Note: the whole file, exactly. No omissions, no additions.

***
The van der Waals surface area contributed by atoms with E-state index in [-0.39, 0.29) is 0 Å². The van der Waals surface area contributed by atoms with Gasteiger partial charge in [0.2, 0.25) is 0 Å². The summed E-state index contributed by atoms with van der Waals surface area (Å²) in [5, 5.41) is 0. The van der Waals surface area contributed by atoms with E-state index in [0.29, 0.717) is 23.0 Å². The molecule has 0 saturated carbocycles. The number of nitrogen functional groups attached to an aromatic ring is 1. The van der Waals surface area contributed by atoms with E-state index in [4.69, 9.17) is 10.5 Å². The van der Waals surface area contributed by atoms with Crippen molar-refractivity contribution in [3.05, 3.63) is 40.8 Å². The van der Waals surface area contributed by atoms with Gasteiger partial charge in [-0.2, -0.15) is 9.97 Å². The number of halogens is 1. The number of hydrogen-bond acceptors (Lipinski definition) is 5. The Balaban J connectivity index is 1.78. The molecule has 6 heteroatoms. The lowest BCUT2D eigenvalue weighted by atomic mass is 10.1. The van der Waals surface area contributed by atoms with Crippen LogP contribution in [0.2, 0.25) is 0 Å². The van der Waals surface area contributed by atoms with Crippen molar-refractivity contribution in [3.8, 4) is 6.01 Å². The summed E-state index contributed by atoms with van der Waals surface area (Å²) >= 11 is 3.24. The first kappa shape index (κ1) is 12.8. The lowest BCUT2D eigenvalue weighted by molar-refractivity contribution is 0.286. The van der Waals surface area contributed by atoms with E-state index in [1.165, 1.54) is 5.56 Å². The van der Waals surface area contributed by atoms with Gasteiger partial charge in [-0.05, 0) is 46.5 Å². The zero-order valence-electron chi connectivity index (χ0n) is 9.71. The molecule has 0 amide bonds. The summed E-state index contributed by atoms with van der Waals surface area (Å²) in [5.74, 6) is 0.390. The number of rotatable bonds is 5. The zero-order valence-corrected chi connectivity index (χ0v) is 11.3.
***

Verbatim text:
The van der Waals surface area contributed by atoms with E-state index in [-0.39, 0.29) is 0 Å². The van der Waals surface area contributed by atoms with Gasteiger partial charge in [0.2, 0.25) is 0 Å². The summed E-state index contributed by atoms with van der Waals surface area (Å²) in [5, 5.41) is 0. The van der Waals surface area contributed by atoms with E-state index in [0.29, 0.717) is 23.0 Å². The molecule has 0 saturated carbocycles. The number of nitrogen functional groups attached to an aromatic ring is 1. The van der Waals surface area contributed by atoms with E-state index in [4.69, 9.17) is 10.5 Å². The van der Waals surface area contributed by atoms with Crippen molar-refractivity contribution in [3.05, 3.63) is 40.8 Å². The van der Waals surface area contributed by atoms with Gasteiger partial charge in [-0.2, -0.15) is 9.97 Å². The number of halogens is 1. The number of hydrogen-bond acceptors (Lipinski definition) is 5. The Balaban J connectivity index is 1.78. The molecule has 6 heteroatoms. The lowest BCUT2D eigenvalue weighted by atomic mass is 10.1. The van der Waals surface area contributed by atoms with Crippen LogP contribution in [0.2, 0.25) is 0 Å². The van der Waals surface area contributed by atoms with Crippen molar-refractivity contribution in [3.8, 4) is 6.01 Å². The summed E-state index contributed by atoms with van der Waals surface area (Å²) >= 11 is 3.24. The first kappa shape index (κ1) is 12.8. The lowest BCUT2D eigenvalue weighted by molar-refractivity contribution is 0.286. The van der Waals surface area contributed by atoms with E-state index in [1.165, 1.54) is 5.56 Å². The van der Waals surface area contributed by atoms with Gasteiger partial charge in [-0.05, 0) is 46.5 Å². The zero-order valence-electron chi connectivity index (χ0n) is 9.71. The molecule has 0 amide bonds. The summed E-state index contributed by atoms with van der Waals surface area (Å²) in [5.74, 6) is 0.390. The number of rotatable bonds is 5. The zero-order valence-corrected chi connectivity index (χ0v) is 11.3.